It’s really exciting times and I can’t wait to see how audiences will respond to Unseen Scars.

Why was it so important for you to tell this story? Do you have any personal connection to the work?

Yes, this story has a very personal connection for me…sadly, a very close friend of mine took his own life after returning from tours in Iraq and Afghanistan. He was struggling with PTSD and managed to hide it from us all. Our close group of friends obviously really miss him and some of them are still struggling with PTSD today, but thankfully they’re a little more open about it and are getting help.

When I was approached by Choice Point Productions to write and direct this film, it felt right. I knew it was an extremely important story for me to tell.

Over the course of several months, I spent a lot of time speaking with veterans and interviewing people about their experiences and struggles with PTSD before I sat down to write the script. Speaking with friends about these experiences and some of their darker times was, at times, incredibly hard; it’s never easy to hear how people you care about have suffered. They were all so incredibly honest and open and I really think this is going to hold the film above others. It gives it a certain rawness.

Due to my personal connection and feelings about the story and subject, it is important to me that we aren’t just making a PTSD film to be “on trend”, but that we are making an honest and truthful film. And thanks to the veterans I’ve spoken with, this will be possible. I am truly indebted to them for their honesty during these interviews. Unfortunately, too many people, especially veterans, still suffer in silence. We’re hopeful that the film’s message will help our audience understand these issues a little more and will encourage veterans, or anyone suffering with PTSD, to seek help when they need it.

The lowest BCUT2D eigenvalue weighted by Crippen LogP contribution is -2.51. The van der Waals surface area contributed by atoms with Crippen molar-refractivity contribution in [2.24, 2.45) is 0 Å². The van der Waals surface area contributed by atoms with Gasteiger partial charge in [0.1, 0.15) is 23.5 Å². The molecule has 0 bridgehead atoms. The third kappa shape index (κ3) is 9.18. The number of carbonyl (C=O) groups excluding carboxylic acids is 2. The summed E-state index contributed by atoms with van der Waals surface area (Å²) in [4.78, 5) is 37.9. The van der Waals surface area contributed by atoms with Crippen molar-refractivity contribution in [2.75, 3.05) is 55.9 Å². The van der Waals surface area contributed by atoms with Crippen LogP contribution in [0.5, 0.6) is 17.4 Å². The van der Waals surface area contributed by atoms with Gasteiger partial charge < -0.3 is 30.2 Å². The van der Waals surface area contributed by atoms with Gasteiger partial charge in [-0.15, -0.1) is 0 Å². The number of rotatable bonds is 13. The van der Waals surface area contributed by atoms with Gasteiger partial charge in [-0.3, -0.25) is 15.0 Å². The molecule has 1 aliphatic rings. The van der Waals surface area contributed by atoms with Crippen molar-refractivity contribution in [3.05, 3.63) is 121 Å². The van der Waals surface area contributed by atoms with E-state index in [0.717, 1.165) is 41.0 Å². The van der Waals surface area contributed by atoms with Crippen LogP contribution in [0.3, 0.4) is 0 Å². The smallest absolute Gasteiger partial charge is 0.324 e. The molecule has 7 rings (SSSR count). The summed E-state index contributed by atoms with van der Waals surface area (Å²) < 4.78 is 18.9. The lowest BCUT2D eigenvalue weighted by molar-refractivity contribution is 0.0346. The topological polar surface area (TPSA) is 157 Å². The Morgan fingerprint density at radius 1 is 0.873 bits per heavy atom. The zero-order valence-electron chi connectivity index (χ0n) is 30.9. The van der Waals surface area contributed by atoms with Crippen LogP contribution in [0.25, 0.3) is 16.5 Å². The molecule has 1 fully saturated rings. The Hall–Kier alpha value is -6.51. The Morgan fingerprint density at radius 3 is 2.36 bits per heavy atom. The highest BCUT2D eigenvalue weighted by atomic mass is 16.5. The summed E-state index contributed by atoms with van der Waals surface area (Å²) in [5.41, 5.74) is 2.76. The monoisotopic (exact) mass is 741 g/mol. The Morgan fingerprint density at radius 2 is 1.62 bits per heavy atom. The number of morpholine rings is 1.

We’re also hugely thankful for Combat Stress’s support - if we can help them and the brilliant work they do through the film, we’ll feel we have given something back

What are your plans for the shoot? Have you had to adapt any part of the script to adhere to the new Covid-19 restrictions?

The shoot…. the hardest question in this strange new world! We’re still aiming to shoot in November, but with guidelines changing so frequently, we’re fully prepared to be flexible and to adjust if further issues arise. If 2020 has taught us anything, it’s that it’s impossible to predict what the future holds and plans have to remain fluid.

We’ll be shooting in and around the home counties and in London, with COVID, we felt it best to localise the shoot.